Creating different paint effects can be easy, and one of the simplest techniques I know, to enhance beautiful effects to features such as carvings, and intricate details on your furniture is my paint glaze and dry brush technique. I love to glaze!
Supply list – You will need the following
- A mid-tone Fusion Mineral paint colour of your choice.
- A dark coloured glaze. Such as the antiquing glaze or the clear glaze with a dark colour to tint it with.
- A light tonal colour of Fusion Mineral paint which compliments your mid tone colour. – This will be for the dry brushing effect.
- A brush to paint with.
- An old brush for glazing.
- A large flat brush for dry brushing.
For example you could Devine lavender and twilight geranium.
Enhancing the details on your furniture
Starting with your chosen mid-tone colour. Give your piece of furniture two good coats of paint. Make sure to follow all the prep steps for the paint, and allow the given drying times. If you’re not sure about how to prep your furniture for painting checks out this blog post here. After your paint has thoroughly dried. I would leave the paint to dry for at least overnight. This is really important because we need the paint to be as dry as it can be. You will be applying a wet glaze over the top, and wiping it back. So we need the paint to be really good and dry.
We are now ready to apply the glaze. You can choose to use the antiquing glaze, or Fusions clear glaze can be coloured/tinted using a darker colour. I often use the Fusion Mineral paint clear glaze with Fusion’s coal back colour paint as a dark glaze, it is my go-to.
Tinting your Fusion glaze
Tinting fusion’s clear glaze can be real fun. You can choose any colour you like, including Fusion’s metallic colours to make your tinted glaze. In this video I used Cranberry to create faux leather using a technique called frottage.
The rule of thumb for tinting your glaze is the more paint you add the more opaque the glaze will be. The less paint you add the more transparent your glaze will be. So think about it like a pair of tights you may put on. The higher the denier of the tight , the less of your leg you can see, its the same thing with your glaze.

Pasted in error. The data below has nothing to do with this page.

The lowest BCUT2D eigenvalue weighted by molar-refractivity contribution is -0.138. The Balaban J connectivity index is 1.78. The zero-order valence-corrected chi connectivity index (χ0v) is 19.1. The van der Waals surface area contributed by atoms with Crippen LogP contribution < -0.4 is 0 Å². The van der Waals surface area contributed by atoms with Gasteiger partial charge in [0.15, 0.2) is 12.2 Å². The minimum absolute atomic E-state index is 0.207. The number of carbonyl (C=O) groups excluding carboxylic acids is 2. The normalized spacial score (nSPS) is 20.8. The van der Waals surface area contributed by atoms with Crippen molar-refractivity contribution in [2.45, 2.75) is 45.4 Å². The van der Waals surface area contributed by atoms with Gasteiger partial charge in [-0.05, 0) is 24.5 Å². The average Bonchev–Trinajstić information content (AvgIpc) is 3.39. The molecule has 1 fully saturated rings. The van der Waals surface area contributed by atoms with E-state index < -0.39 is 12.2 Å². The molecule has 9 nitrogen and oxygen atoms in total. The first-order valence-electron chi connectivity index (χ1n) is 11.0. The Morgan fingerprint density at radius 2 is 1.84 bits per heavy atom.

You apply the glaze in sections making sure you get the glaze into all of the details and features on the furniture. I always leave my glaze for 5-10 minutes to make sure it’s got enough time to seize up and grab hold of the paint. I then use a lightly damp cloth to remove the excess glaze. You can use a dry cloth but I like the control havening a damp cloth gives me it allows me to remove almost all the glaze on the flat areas leaving it in the recessed areas perfectly. I want the contrast between the two colours to be strong.
The fusion glaze is very forgiving and it has a long open time. This just means that it stays wet much longer than the paint does. So you have got the time to stand back and look at the piece, assess it, and decide whether you have removed enough of the glaze or not. After the glaze has dried which will take around 48 – 72 hours.
Dry brushing for a 3d effect
When your furniture has carvings or intricate details and you paint it in one colour it can appear to make the details look flat and take away from the feature. By adding the glaze your re-applying in some dark and mimicking age and dirt, which helps to bring back that depth and 3D effect.
By dry brushing with a lighter colour then adds to the effect bringing back the highlights. You can think of it as contouring with your make-up. Adding a highlighter to your cheeks just makes them pop! This helps to enhance your features. That’s what we’re doing to your furniture with this technique, just highlighting its cheekbones.
We do this by dipping a large flat brush very lightly into some paint. You need very little paint, as we’re going to wipe it all off. I use some scrap cardboard as a pallet to dap off the excess paint on my brush, till there is barely any paint coming from the brush. Then we’re going to brush vigorously but lightly over the tops of the carvings and it will just catch on all of the high points. This is what you’re looking for to bring out those highlights. When it’s all done it really does give it a 3D effect.